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Stories by John Matson

The New Way to Look for Mars Life: Follow the Salt

LOS ANGELES—There is probably water on Mars, but you wouldn't want to drink it. It's salty, viscous and quite possibly toxic. But astrobiologists are nonetheless excited about the possibility.Just in the past few years, orbiter cameras and Mars landers have gathered evidence that watery liquid does exist on the Red Planet, at least during some part of the day or some part of the year...

February 6, 2013 — John Matson

Cassini Spacecraft Reveals Unprecedented Saturn Storm

Just as regions of our planet have monsoon season, or tornado season, so too does Saturn have its own stormy season.Once every Saturn year or so—which corresponds to roughly 30 Earth years—a giant, churning storm works its way through the clouds of Saturn's northern hemisphere, sometimes encircling the entire planet like a belt...

January 17, 2013 — John Matson

Asteroids: Close and Closer, but Not Too Close for Comfort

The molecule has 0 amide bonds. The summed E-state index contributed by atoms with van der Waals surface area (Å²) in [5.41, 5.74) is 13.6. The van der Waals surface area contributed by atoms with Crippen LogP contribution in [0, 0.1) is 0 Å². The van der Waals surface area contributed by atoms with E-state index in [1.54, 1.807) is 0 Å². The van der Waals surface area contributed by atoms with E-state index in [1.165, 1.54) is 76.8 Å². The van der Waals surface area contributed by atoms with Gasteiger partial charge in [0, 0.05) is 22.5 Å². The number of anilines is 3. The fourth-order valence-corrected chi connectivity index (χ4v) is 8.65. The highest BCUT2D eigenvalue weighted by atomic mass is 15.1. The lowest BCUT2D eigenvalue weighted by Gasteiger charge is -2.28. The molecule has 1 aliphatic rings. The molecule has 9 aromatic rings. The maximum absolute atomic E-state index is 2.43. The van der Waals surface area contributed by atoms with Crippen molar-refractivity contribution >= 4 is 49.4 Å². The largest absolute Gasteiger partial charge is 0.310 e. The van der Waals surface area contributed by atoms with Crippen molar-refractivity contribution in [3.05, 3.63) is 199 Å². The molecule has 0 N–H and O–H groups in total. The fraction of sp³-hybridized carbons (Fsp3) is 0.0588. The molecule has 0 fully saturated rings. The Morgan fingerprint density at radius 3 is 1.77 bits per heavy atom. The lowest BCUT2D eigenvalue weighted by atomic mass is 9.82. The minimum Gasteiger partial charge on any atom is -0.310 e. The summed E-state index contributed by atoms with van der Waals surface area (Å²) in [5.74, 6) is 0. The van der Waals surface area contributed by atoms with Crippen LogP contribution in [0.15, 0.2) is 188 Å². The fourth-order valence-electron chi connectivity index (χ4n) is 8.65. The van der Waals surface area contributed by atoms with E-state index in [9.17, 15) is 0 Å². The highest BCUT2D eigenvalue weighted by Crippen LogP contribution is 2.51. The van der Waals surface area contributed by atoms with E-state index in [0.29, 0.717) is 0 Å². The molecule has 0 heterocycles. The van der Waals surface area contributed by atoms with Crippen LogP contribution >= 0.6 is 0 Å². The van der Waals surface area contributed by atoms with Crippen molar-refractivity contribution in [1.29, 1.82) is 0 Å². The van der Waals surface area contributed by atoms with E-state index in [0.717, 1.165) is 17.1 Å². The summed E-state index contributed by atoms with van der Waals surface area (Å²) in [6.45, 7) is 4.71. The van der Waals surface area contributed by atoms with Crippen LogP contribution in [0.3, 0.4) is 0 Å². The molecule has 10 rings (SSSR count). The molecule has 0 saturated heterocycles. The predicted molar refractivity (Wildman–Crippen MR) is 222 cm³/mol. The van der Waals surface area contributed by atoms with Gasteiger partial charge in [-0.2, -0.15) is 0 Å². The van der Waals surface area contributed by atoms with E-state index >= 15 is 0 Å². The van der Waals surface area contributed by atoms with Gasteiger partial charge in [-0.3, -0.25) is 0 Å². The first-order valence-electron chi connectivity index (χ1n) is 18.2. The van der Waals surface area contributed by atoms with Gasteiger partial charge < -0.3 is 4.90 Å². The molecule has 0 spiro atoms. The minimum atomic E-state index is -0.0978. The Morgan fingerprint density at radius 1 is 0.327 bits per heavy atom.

Early this morning, while most of the U.S. slept, a once-menacing asteroid drew close to Earth on its usual rounds through the inner solar system. The 300-meter asteroid, known as Apophis, kept a comfortable distance, flying well beyond the orbit of the moon...

January 9, 2013 — John Matson

Top 10 Space Stories of 2012

Now that 2012 has really and truly been put to bed, let’s look at the year that was in space exploration and astronomy.My choice for #1 was a no-brainer: not only is spectacular science already rolling in, but the top space event of the year—the August landing of the Curiosity rover on Mars—also crossed over into mainstream news coverage in a big way...

January 4, 2013 — John Matson

California Meteor Broke Speed Record for Atmospheric Entry

Meteor astronomer Peter Jenniskens must move quickly to trap evidence of a fresh meteorite fall. In 2008, a small asteroid roughly three meters across struck Earth’s atmosphere over northern Sudan, producing a brilliant fireball in the sky...

December 20, 2012 — John Matson
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